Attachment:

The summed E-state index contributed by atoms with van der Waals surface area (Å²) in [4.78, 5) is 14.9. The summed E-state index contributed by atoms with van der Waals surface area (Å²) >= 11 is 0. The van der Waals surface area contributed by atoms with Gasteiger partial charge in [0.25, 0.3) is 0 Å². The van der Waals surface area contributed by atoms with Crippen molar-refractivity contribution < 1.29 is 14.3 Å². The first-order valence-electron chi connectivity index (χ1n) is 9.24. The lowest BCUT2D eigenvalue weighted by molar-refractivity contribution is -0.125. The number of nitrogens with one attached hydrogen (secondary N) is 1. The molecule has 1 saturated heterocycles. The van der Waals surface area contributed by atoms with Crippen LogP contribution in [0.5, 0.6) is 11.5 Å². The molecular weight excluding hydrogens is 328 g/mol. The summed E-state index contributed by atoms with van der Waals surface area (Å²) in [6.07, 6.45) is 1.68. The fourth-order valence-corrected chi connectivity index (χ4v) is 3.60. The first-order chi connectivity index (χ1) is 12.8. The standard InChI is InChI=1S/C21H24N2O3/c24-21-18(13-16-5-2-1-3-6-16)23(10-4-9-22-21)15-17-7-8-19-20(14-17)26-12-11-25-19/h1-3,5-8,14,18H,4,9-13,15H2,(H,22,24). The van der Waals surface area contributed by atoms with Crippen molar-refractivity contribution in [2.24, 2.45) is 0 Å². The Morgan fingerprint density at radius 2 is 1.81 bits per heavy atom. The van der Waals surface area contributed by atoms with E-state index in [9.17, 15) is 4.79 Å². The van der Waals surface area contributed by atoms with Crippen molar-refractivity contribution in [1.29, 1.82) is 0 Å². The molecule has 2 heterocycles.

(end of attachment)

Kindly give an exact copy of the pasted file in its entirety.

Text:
The summed E-state index contributed by atoms with van der Waals surface area (Å²) in [4.78, 5) is 14.9. The summed E-state index contributed by atoms with van der Waals surface area (Å²) >= 11 is 0. The van der Waals surface area contributed by atoms with Gasteiger partial charge in [0.25, 0.3) is 0 Å². The van der Waals surface area contributed by atoms with Crippen molar-refractivity contribution < 1.29 is 14.3 Å². The first-order valence-electron chi connectivity index (χ1n) is 9.24. The lowest BCUT2D eigenvalue weighted by molar-refractivity contribution is -0.125. The number of nitrogens with one attached hydrogen (secondary N) is 1. The molecule has 1 saturated heterocycles. The van der Waals surface area contributed by atoms with Crippen LogP contribution in [0.5, 0.6) is 11.5 Å². The molecular weight excluding hydrogens is 328 g/mol. The summed E-state index contributed by atoms with van der Waals surface area (Å²) in [6.07, 6.45) is 1.68. The fourth-order valence-corrected chi connectivity index (χ4v) is 3.60. The first-order chi connectivity index (χ1) is 12.8. The standard InChI is InChI=1S/C21H24N2O3/c24-21-18(13-16-5-2-1-3-6-16)23(10-4-9-22-21)15-17-7-8-19-20(14-17)26-12-11-25-19/h1-3,5-8,14,18H,4,9-13,15H2,(H,22,24). The van der Waals surface area contributed by atoms with Crippen molar-refractivity contribution in [2.24, 2.45) is 0 Å². The Morgan fingerprint density at radius 2 is 1.81 bits per heavy atom. The van der Waals surface area contributed by atoms with E-state index in [9.17, 15) is 4.79 Å². The van der Waals surface area contributed by atoms with Crippen molar-refractivity contribution in [1.29, 1.82) is 0 Å². The molecule has 2 heterocycles.